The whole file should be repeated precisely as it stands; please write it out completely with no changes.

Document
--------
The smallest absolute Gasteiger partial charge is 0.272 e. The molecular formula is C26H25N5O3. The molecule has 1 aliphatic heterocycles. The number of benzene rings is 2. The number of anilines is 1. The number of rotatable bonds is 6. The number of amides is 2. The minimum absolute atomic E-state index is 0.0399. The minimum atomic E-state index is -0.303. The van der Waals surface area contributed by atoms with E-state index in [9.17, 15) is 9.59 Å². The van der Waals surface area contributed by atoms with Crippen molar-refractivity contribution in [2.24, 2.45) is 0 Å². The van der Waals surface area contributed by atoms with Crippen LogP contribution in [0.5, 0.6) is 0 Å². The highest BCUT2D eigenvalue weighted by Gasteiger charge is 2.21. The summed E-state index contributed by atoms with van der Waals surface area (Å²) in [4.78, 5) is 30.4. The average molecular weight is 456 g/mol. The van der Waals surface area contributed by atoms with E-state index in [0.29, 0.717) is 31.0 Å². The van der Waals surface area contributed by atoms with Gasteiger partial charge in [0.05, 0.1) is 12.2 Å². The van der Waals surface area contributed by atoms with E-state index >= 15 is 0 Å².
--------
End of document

The smallest absolute Gasteiger partial charge is 0.272 e. The molecular formula is C26H25N5O3. The molecule has 1 aliphatic heterocycles. The number of benzene rings is 2. The number of anilines is 1. The number of rotatable bonds is 6. The number of amides is 2. The minimum absolute atomic E-state index is 0.0399. The minimum atomic E-state index is -0.303. The van der Waals surface area contributed by atoms with E-state index in [9.17, 15) is 9.59 Å². The van der Waals surface area contributed by atoms with Crippen molar-refractivity contribution in [2.24, 2.45) is 0 Å². The van der Waals surface area contributed by atoms with Crippen LogP contribution in [0.5, 0.6) is 0 Å². The highest BCUT2D eigenvalue weighted by Gasteiger charge is 2.21. The summed E-state index contributed by atoms with van der Waals surface area (Å²) in [4.78, 5) is 30.4. The average molecular weight is 456 g/mol. The van der Waals surface area contributed by atoms with E-state index in [0.29, 0.717) is 31.0 Å². The van der Waals surface area contributed by atoms with Gasteiger partial charge in [0.05, 0.1) is 12.2 Å². The van der Waals surface area contributed by atoms with E-state index >= 15 is 0 Å².